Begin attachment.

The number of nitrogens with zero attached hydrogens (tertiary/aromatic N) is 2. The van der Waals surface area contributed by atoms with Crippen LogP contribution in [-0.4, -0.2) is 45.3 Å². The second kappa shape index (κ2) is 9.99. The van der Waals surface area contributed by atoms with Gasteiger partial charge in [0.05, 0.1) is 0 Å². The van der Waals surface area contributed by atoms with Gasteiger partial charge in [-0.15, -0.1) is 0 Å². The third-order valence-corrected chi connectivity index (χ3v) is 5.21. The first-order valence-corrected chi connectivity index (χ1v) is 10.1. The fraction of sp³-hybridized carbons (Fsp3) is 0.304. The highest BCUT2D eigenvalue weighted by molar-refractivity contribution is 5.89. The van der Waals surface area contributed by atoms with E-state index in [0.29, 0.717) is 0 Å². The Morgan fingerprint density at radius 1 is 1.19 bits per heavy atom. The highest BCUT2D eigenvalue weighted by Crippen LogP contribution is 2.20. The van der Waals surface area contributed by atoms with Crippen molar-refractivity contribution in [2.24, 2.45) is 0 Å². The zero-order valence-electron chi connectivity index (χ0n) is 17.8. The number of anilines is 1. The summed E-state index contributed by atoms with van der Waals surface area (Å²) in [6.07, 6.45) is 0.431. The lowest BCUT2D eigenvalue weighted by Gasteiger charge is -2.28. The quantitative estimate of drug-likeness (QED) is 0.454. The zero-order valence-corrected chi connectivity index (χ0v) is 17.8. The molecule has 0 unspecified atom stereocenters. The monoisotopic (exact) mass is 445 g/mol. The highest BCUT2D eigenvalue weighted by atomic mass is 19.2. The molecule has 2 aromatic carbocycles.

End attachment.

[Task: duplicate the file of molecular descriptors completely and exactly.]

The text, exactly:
The number of nitrogens with zero attached hydrogens (tertiary/aromatic N) is 2. The van der Waals surface area contributed by atoms with Crippen LogP contribution in [-0.4, -0.2) is 45.3 Å². The second kappa shape index (κ2) is 9.99. The van der Waals surface area contributed by atoms with Gasteiger partial charge in [0.05, 0.1) is 0 Å². The van der Waals surface area contributed by atoms with Gasteiger partial charge in [-0.15, -0.1) is 0 Å². The third-order valence-corrected chi connectivity index (χ3v) is 5.21. The first-order valence-corrected chi connectivity index (χ1v) is 10.1. The fraction of sp³-hybridized carbons (Fsp3) is 0.304. The highest BCUT2D eigenvalue weighted by molar-refractivity contribution is 5.89. The van der Waals surface area contributed by atoms with E-state index in [0.29, 0.717) is 0 Å². The Morgan fingerprint density at radius 1 is 1.19 bits per heavy atom. The highest BCUT2D eigenvalue weighted by Crippen LogP contribution is 2.20. The van der Waals surface area contributed by atoms with Crippen molar-refractivity contribution in [2.24, 2.45) is 0 Å². The zero-order valence-electron chi connectivity index (χ0n) is 17.8. The number of anilines is 1. The summed E-state index contributed by atoms with van der Waals surface area (Å²) in [6.07, 6.45) is 0.431. The lowest BCUT2D eigenvalue weighted by Gasteiger charge is -2.28. The quantitative estimate of drug-likeness (QED) is 0.454. The zero-order valence-corrected chi connectivity index (χ0v) is 17.8. The molecule has 0 unspecified atom stereocenters. The monoisotopic (exact) mass is 445 g/mol. The highest BCUT2D eigenvalue weighted by atomic mass is 19.2. The molecule has 2 aromatic carbocycles.